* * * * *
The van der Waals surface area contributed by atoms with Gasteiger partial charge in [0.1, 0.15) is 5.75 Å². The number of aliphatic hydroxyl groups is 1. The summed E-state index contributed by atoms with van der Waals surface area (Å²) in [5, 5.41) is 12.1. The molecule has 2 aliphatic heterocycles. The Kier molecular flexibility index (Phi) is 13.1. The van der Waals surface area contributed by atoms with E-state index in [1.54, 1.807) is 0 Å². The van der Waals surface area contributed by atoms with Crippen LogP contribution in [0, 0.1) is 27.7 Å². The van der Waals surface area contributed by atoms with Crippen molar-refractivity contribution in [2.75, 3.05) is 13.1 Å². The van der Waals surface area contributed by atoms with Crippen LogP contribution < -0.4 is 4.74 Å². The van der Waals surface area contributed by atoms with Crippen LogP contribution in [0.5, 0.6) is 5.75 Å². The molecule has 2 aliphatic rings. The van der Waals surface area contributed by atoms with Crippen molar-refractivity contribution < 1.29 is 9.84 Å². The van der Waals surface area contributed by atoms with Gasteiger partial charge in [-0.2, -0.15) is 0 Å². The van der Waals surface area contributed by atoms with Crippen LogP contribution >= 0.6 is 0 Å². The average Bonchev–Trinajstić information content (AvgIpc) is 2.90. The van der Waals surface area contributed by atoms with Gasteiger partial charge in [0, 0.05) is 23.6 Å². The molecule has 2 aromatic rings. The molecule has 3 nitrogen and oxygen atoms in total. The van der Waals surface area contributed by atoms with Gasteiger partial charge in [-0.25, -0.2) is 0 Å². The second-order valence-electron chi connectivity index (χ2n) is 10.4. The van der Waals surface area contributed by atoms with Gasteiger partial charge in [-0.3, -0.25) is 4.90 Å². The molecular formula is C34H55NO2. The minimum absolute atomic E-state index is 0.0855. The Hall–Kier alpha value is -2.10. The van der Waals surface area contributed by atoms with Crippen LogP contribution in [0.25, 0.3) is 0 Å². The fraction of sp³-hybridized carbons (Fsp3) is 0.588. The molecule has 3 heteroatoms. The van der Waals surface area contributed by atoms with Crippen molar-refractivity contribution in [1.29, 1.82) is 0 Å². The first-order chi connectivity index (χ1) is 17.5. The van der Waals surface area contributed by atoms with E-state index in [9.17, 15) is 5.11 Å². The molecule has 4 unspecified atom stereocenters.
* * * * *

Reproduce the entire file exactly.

The van der Waals surface area contributed by atoms with Gasteiger partial charge in [0.1, 0.15) is 5.75 Å². The number of aliphatic hydroxyl groups is 1. The summed E-state index contributed by atoms with van der Waals surface area (Å²) in [5, 5.41) is 12.1. The molecule has 2 aliphatic heterocycles. The Kier molecular flexibility index (Phi) is 13.1. The van der Waals surface area contributed by atoms with E-state index in [1.54, 1.807) is 0 Å². The van der Waals surface area contributed by atoms with Crippen LogP contribution in [0, 0.1) is 27.7 Å². The van der Waals surface area contributed by atoms with Crippen molar-refractivity contribution in [2.75, 3.05) is 13.1 Å². The van der Waals surface area contributed by atoms with Crippen LogP contribution < -0.4 is 4.74 Å². The van der Waals surface area contributed by atoms with Crippen LogP contribution in [0.5, 0.6) is 5.75 Å². The molecule has 2 aliphatic rings. The van der Waals surface area contributed by atoms with Crippen molar-refractivity contribution < 1.29 is 9.84 Å². The van der Waals surface area contributed by atoms with Gasteiger partial charge in [-0.2, -0.15) is 0 Å². The van der Waals surface area contributed by atoms with Crippen LogP contribution >= 0.6 is 0 Å². The average Bonchev–Trinajstić information content (AvgIpc) is 2.90. The van der Waals surface area contributed by atoms with Gasteiger partial charge in [0, 0.05) is 23.6 Å². The molecule has 2 aromatic rings. The molecule has 3 nitrogen and oxygen atoms in total. The van der Waals surface area contributed by atoms with Gasteiger partial charge in [-0.25, -0.2) is 0 Å². The second-order valence-electron chi connectivity index (χ2n) is 10.4. The van der Waals surface area contributed by atoms with Gasteiger partial charge in [-0.3, -0.25) is 4.90 Å². The molecular formula is C34H55NO2. The minimum absolute atomic E-state index is 0.0855. The Hall–Kier alpha value is -2.10. The van der Waals surface area contributed by atoms with Crippen LogP contribution in [0.25, 0.3) is 0 Å². The fraction of sp³-hybridized carbons (Fsp3) is 0.588. The molecule has 3 heteroatoms. The van der Waals surface area contributed by atoms with Crippen molar-refractivity contribution in [1.29, 1.82) is 0 Å². The first-order chi connectivity index (χ1) is 17.5. The van der Waals surface area contributed by atoms with E-state index in [9.17, 15) is 5.11 Å². The molecule has 4 unspecified atom stereocenters.